Generally there are two types of navigation, vertical and horizontal. While it is ok to get creative on your site, you want to ensure that your number one goal is achieved through your menu - good navigation. People are used to the two aforementioned types of menuing and therefore it is usually best to stick with them. Try to keep as much of your information as possible as close to your root (home) page. A good rule of thumb is to allow your menu to have one sublevel - two if you must.
Your navigation should form part of the site's shell. It is important that you maintain a consistent design for your site so that people retain a sense of 'where they are'. This is not to say that every page must have the same layout but if you are going to get creative with different page layouts then certain recognizable elements should remain the same and your navigation should be included in these. Generally a site's shell can be divided into these common parts:
There are two categories of dimensions: Fixed Width and Flexible Width.
Most of the Internet still designs for a standard 800px x 600px monitor. If you are going to design a fixed width site, it is recommended that your site is no wider than 760px. The extra 40px allows room for scroll bars and the browser frame. To accommodate larger monitors consider centering your site on the page.
Designing a flexible width website is accomplished using percentages as widths instead of pixels. As mentioned before, you should keep in mind that someone with a large monitor will be seeing things differently than someone with a smaller monitor.
Check your display frequently at different monitor resolutions and make your compensations for both.
Using an underlying grid to layout your page is key in organizing the forms on your page. The perceived lines of the grid lead the viewer's eye up and down and from side to side. If the elements on your page are near a grid line, move them to be directly on the line. Aligning elements with each other also helps to give your page visual structure by strengthening the feeling of the grid.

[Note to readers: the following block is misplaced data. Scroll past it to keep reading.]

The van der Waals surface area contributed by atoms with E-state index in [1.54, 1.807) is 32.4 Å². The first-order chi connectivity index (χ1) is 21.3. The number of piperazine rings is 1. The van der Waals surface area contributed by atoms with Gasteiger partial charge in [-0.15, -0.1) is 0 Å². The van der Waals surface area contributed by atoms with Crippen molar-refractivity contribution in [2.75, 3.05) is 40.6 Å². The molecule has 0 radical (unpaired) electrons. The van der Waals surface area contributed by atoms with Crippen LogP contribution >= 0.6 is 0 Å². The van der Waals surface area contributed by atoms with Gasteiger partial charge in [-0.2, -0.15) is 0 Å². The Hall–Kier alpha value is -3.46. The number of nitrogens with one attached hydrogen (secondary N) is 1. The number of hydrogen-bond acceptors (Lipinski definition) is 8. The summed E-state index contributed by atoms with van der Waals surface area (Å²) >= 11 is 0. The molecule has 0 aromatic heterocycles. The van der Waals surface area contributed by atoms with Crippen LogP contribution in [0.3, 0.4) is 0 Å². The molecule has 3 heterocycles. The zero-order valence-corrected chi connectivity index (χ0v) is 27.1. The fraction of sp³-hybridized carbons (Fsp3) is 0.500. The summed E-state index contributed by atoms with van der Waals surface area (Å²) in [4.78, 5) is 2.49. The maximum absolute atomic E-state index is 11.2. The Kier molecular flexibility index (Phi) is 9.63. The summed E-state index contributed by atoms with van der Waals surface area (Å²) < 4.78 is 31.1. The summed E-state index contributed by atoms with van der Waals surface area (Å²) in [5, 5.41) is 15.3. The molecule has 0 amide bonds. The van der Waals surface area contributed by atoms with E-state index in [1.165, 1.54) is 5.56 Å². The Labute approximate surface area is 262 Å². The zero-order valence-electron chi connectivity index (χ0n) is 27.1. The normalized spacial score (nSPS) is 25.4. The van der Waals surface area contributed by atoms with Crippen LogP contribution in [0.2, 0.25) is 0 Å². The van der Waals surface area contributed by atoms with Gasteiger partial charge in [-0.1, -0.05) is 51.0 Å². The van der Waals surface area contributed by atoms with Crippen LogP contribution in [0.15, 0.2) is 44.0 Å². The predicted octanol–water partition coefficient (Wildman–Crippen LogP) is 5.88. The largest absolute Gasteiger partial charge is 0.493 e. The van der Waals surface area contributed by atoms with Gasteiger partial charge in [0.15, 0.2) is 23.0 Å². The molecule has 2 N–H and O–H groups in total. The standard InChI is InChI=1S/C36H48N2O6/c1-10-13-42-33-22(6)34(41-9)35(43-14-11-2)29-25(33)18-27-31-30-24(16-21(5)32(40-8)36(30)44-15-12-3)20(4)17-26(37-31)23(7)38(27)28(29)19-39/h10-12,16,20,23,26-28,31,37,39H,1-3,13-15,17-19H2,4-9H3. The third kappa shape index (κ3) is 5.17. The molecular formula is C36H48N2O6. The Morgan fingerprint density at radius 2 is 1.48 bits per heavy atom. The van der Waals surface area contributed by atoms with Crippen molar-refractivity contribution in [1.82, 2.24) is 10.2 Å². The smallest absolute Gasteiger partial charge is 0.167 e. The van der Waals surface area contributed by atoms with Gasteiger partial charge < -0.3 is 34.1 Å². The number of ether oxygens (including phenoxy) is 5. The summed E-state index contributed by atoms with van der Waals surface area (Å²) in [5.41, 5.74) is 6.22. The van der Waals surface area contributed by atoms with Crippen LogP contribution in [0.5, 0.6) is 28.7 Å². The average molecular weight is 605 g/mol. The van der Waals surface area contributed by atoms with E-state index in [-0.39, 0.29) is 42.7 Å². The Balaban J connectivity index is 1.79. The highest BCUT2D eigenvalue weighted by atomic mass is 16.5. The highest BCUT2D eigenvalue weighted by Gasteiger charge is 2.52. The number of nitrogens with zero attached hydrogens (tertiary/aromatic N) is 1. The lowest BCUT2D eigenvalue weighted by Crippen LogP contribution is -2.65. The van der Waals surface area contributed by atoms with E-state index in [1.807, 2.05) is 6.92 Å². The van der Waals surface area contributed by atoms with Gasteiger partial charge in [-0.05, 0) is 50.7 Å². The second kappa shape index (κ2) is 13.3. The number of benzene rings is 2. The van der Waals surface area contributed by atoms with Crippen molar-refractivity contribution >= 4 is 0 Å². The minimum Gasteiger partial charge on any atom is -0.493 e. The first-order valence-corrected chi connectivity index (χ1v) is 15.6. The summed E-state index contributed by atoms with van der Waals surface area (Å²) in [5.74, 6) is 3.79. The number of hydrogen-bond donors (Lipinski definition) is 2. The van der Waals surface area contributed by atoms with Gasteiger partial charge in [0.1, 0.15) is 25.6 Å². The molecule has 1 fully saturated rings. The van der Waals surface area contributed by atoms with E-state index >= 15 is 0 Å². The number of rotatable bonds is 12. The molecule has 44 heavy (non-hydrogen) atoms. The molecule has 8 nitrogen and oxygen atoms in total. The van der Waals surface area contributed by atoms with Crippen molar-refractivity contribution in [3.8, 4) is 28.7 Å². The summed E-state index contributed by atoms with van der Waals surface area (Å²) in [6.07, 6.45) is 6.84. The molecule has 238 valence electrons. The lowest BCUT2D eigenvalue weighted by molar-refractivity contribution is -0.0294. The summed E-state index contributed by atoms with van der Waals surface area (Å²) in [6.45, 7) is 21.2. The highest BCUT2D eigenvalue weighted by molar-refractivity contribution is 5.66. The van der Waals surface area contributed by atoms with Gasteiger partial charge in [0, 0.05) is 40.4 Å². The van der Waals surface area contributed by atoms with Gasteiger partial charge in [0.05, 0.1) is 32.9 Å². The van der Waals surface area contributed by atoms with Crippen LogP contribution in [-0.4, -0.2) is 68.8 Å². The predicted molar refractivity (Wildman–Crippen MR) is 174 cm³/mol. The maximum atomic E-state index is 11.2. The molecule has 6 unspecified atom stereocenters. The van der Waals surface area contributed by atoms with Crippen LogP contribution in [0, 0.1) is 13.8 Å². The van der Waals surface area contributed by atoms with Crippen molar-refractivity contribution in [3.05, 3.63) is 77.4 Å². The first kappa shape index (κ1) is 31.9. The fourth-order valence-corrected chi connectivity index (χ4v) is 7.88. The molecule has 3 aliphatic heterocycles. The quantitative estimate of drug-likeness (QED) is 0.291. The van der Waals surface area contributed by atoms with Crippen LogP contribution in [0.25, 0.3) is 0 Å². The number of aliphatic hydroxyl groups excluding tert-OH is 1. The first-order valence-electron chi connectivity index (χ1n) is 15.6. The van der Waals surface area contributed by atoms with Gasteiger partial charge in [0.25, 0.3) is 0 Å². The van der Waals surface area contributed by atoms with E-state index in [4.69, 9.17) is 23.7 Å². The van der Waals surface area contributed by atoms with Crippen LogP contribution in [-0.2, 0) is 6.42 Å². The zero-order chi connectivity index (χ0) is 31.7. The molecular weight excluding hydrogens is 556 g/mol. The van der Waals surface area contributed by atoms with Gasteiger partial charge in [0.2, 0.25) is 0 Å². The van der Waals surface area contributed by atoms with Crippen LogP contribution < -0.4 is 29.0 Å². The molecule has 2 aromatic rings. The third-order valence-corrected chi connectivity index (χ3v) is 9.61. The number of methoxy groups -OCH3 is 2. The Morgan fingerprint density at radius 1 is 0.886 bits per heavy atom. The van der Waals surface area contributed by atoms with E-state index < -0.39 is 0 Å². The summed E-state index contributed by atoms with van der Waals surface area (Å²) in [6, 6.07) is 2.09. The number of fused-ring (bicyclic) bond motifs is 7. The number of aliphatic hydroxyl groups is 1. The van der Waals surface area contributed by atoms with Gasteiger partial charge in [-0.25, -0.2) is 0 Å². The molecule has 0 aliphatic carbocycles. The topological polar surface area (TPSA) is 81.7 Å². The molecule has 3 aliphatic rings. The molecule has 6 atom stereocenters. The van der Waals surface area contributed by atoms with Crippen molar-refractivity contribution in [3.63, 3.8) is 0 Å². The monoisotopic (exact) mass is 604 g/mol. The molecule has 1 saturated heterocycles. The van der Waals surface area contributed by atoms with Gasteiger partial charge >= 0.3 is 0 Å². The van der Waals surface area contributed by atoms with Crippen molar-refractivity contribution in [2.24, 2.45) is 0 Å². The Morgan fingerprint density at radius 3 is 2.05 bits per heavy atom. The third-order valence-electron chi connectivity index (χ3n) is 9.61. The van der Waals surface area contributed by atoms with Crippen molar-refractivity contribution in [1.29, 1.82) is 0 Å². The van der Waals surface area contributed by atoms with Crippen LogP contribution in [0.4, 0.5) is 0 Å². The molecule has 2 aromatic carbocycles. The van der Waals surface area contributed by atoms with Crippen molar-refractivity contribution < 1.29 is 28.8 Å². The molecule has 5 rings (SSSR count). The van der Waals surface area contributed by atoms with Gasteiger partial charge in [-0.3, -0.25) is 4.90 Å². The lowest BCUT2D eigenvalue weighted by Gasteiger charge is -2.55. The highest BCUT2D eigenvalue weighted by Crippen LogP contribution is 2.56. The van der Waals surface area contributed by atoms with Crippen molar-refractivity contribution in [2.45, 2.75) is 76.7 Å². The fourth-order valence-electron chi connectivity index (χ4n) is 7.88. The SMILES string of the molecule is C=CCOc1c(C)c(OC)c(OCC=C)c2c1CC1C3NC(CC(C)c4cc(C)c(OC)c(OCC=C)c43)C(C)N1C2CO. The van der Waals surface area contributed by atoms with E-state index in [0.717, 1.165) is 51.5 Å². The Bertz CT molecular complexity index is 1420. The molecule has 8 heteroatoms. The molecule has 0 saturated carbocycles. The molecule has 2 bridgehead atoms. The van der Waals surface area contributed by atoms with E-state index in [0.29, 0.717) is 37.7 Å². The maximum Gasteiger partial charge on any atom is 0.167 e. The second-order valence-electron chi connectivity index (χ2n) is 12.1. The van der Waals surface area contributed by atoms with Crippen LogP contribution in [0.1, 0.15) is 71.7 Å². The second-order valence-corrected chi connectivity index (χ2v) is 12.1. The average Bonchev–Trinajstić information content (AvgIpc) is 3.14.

Grids do not have to be checkerboards, nor do they have to be symmetrical, or vertical, or horizontal. Grids can be diagonal, overlapping or whatever you can come up with. What you are trying to attain is the division of your page in a regular and easily comprehensible way. In this fashion the relationship of the elements on your page is made clear. Using a grid to structure your page is a guideline. Sometimes you can draw attention to an element of importance by 'breaking the grid'.
In website design there are two areas called 'above the fold' and 'below the fold'. Depending on how you are designing your site, you will want to take into consideration what a viewer will see before they have to scroll down. The area that is first viewable is said to be 'above the fold' and is a very important area. If you overwhelm your visitor or don't provide the right content here, they may continue surfing and give your site a skip before they've even bothered to scroll down. Make good use of the grid here to show your visitors that your site is clear and easy to use.
On the web we work in a color space called RGB (red, green, blue). RGB is an additive color system seen by projected light. When all of the colors are on our screen at once we see white. You ADD colors to get white.
CMYK it is a subtractive color system seen by reflected light and therefore used for printing. You SUBTRACT colors to get white.
When we reproduce these colors for online viewing we use a hexidecimal code to tell the computer how to translate the color. It is a 6 character string -mouse over the swatches at right to see their hexadecimal codes. Each grouping of two characters stands for a value of either red, green, or blue.
Using combinations of shades and tints of these colors is one way that a designer may choose a color scheme.
Using these colors in different proportions will give a different mood to your site.
Remember that there is a psychology to color. People associate different moods with different colors. If you were building a site for tropical travel destinations you would probably want to use warm colors to give a sunny warm atmosphere and provide your clients with the feeling they are looking for in the subject matter you are presenting. Use color psychology to your advantage. It is not very complex but rather quite intuitive.
Remember how large type font can be compared to visual screaming? Well the same comparison can be made when using bright, highly saturated color. Generally it is best to use subtle coloring on your site except for in areas of emphasis. Another good rule to remember is that the best color combination for reading is black text on a white background.
This article is in the html and css category. Here are some other related articles also in this category.